Core Animation is an extraordinary toolkit, and UIKit wraps it in a simple and flexible set of methods. And because it's so simple to use, you really have no excuse for not using it. If you're moving something around conceptually (e.g., moving an email to a folder, showing a palette of paint brushes, rolling a dice, etc) then move it around visually too. Your users will thank you for it!
You also learned a little about
switch/case as a way of evaluating multiple possible values. Although you haven't seen much of it yet, Swift's
switch/case syntax is actually one of the most powerful and expressive I've ever come across, although it can bend your brain a little. In this project we were only matching simple values, but trust me: it can do so much more.
If you want to put your new-found animation skill into practice, try going back to project 8 (7 Swifty Words) and making the letter group buttons fade out when they are tapped. We were using the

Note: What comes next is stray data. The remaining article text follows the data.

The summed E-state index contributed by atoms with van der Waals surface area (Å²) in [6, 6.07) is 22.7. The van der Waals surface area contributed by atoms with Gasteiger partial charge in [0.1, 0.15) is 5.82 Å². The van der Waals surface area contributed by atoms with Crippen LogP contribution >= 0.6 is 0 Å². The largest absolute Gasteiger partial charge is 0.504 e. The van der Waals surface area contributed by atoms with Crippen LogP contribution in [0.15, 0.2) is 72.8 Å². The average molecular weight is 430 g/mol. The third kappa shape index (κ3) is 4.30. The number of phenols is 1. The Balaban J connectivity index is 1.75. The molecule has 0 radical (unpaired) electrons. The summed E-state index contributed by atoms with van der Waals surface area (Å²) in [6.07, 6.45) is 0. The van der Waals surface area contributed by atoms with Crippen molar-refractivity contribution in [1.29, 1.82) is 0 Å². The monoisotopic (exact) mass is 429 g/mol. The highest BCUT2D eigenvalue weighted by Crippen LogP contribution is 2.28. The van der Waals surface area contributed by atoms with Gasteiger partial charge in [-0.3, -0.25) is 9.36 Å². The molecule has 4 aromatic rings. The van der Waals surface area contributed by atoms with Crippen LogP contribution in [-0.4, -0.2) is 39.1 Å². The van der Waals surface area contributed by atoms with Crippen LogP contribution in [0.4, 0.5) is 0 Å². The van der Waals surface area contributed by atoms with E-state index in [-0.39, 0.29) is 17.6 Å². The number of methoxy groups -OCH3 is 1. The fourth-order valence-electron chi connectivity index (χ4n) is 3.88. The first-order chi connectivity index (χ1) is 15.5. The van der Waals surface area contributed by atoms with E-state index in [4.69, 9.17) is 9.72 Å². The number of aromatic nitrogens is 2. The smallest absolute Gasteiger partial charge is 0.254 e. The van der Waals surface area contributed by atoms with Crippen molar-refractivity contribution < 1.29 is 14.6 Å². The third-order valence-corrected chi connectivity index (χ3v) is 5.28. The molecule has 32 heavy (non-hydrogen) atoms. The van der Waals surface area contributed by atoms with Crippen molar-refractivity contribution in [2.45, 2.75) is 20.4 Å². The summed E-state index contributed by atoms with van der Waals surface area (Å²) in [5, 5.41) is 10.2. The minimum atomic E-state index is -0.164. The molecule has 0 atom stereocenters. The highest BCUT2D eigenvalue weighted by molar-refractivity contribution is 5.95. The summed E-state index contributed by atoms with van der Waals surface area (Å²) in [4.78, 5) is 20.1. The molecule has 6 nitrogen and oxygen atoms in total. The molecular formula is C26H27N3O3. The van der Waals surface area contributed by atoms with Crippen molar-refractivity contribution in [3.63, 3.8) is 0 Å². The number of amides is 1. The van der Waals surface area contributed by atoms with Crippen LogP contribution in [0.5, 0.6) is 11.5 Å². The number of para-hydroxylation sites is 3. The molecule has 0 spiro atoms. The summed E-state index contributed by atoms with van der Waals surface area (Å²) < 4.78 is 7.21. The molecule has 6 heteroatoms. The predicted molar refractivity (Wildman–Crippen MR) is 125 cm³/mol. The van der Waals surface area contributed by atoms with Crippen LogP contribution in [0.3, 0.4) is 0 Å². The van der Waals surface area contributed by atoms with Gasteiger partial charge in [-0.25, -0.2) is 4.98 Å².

isHidden property, but you'll need to switch to
isHidden is either true or false, it has no animatable values between.
You finished another project, and I'm glad Hacking with Swift helped you. Now I need your help. Please take just a moment out of your day to tell others about Hacking with Swift so they can benefit too.
You can click below to post a tweet straight to this project. Or if you're feeling particularly generous, you can click here to link to Hacking with Swift on your website and help spread the word.
Thank you. Your support is what keeps me going!
Paul Hudson is the creator of Hacking with Swift, the most comprehensive series of Swift books in the world. He's also the editor of Swift Developer News, the maintainer of the Swift Knowledge Base, and Mario Kart world champion. OK, so that last part isn't true. If you're curious you can learn more here.
Build for watchOS
Take your existing Swift skills to Apple's tiniest platform – check out Hacking with watchOS!